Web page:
The “10 Minute Rule” tells us that people can’t pay attention to something for longer than ten minutes.
As teachers, therefore, we shouldn’t do any one thing for longer than ten minutes. We need to mix it up a bit.
There’s an obvious problem here. The “rule” assumes that all people think alike — that one number is correct for all students in all situations.
That’s a bizarre assumption. It’s also wildly untrue.
(In fact, the “rule” itself has a weird history. )
The Bigger Picture: When teachers convert averages into absolutes — like, say, the 10 minute rule — we’re likely to miss out on the distinct needs of our particular students.
Should students listen to music when they study or read?
If we go by averages, the answer is: no! We’ve got data to prove it. We’ve even got meta-analyses.
And yet, as Daniel Willingham argues, we should be aware of the variety in the data:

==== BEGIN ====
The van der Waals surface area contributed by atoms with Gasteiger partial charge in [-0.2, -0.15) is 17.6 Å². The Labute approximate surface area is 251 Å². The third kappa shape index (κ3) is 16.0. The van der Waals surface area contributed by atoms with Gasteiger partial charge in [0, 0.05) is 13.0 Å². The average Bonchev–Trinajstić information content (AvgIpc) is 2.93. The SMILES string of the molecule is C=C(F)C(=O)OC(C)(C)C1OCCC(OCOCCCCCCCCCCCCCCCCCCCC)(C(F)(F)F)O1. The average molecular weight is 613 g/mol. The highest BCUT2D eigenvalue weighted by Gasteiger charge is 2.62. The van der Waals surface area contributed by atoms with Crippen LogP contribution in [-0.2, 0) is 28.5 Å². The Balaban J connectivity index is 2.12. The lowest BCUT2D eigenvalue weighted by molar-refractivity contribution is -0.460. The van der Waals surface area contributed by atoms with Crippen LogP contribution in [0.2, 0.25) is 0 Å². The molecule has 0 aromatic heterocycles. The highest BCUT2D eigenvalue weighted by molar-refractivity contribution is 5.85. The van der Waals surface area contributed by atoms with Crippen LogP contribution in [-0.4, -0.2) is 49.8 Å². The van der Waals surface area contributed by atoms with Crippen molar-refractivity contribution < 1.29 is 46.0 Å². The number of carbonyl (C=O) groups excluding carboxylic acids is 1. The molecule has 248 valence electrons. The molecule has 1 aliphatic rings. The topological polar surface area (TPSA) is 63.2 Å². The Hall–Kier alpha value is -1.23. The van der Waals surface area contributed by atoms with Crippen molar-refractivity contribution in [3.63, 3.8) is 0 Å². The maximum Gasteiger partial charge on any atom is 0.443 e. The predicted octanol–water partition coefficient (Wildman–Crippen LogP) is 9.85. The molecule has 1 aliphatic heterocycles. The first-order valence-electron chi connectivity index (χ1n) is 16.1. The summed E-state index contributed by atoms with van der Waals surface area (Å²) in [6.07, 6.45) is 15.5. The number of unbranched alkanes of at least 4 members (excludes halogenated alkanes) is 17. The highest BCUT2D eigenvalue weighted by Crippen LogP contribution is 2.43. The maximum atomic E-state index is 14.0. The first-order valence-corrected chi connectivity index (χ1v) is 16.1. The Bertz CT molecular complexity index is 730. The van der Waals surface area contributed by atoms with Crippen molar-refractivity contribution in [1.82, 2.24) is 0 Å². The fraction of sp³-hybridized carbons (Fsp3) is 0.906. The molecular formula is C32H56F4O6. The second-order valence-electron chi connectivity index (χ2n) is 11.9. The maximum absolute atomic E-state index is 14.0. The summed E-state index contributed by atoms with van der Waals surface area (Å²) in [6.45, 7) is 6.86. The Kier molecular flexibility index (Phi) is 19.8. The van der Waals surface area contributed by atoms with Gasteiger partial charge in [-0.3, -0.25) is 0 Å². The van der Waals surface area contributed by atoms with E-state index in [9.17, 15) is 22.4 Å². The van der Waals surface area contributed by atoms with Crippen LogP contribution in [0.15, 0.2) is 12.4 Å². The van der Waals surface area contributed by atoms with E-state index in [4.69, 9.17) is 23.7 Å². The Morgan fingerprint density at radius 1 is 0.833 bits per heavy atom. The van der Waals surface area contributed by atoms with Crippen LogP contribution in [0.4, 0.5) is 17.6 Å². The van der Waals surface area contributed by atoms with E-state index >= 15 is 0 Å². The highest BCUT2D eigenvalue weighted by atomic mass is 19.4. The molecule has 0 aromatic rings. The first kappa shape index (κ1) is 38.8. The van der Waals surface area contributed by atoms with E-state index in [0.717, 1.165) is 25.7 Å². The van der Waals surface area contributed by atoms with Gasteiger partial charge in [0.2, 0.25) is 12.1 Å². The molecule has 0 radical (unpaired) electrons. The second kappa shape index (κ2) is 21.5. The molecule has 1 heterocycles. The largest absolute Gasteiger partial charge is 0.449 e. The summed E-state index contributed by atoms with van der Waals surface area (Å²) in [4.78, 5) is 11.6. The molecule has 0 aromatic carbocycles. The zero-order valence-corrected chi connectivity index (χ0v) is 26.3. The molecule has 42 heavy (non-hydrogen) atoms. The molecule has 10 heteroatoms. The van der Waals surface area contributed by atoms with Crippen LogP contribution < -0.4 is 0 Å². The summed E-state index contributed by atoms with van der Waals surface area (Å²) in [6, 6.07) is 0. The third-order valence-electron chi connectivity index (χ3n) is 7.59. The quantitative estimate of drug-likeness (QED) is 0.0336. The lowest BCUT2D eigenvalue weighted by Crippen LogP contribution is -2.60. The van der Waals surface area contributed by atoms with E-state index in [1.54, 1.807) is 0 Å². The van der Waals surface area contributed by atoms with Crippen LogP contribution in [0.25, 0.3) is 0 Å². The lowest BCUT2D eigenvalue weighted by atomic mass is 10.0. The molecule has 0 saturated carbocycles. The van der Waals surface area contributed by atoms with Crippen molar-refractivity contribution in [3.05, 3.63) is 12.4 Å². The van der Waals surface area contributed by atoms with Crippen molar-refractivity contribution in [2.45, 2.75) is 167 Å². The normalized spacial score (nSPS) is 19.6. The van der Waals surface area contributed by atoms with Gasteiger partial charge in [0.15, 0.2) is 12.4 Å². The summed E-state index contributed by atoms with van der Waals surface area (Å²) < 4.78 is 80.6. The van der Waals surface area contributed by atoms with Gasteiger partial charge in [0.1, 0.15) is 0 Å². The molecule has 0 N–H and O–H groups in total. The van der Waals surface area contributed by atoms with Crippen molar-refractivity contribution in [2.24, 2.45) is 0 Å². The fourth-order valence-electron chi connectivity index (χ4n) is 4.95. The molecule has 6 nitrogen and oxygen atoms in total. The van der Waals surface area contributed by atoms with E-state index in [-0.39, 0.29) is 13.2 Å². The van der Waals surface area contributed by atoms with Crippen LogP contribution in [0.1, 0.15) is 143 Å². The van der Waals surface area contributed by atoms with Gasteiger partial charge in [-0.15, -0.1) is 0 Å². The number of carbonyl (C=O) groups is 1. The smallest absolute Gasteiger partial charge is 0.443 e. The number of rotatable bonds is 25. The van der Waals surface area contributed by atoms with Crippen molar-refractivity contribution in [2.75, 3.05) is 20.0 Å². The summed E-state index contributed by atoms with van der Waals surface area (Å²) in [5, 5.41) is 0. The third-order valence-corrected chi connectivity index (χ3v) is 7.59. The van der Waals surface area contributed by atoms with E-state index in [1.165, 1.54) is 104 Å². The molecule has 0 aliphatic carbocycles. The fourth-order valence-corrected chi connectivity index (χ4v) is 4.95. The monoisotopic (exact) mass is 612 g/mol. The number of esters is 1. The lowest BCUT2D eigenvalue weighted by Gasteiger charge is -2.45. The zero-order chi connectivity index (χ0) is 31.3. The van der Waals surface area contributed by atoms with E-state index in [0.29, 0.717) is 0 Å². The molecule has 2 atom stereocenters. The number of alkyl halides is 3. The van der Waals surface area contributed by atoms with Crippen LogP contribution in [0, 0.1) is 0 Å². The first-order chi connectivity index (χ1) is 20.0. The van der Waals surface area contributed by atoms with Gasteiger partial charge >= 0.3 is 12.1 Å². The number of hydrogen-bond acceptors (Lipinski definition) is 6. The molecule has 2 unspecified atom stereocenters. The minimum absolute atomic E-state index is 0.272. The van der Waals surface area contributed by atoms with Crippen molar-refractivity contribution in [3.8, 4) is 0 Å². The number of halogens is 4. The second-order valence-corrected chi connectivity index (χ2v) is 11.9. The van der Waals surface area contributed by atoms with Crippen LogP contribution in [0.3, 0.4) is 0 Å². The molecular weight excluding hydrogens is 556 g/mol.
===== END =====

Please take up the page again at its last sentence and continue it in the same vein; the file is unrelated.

While mean of the grand distribution may show a small hit to comprehension when background music plays, it’s NOT the case that every child reads a little worse with background music on.
He’s got a specific example in mind:
Some of my students say they like music playing in the background because it makes them less anxious. It could be that a laboratory situation (with no stakes) means these students aren’t anxious (and hence show little cost when the music is off) but would have a harder time reading without music when they are studying.
In other words: psychology research can be immensely helpful. It can produce useful — even inspiring — guidance.
At the same time: when we work with our own students, we should always keep their individual circumstances in mind.
If this student right here needs music to stay focused and relaxed, then data on “the average student” just isn’t the right guide.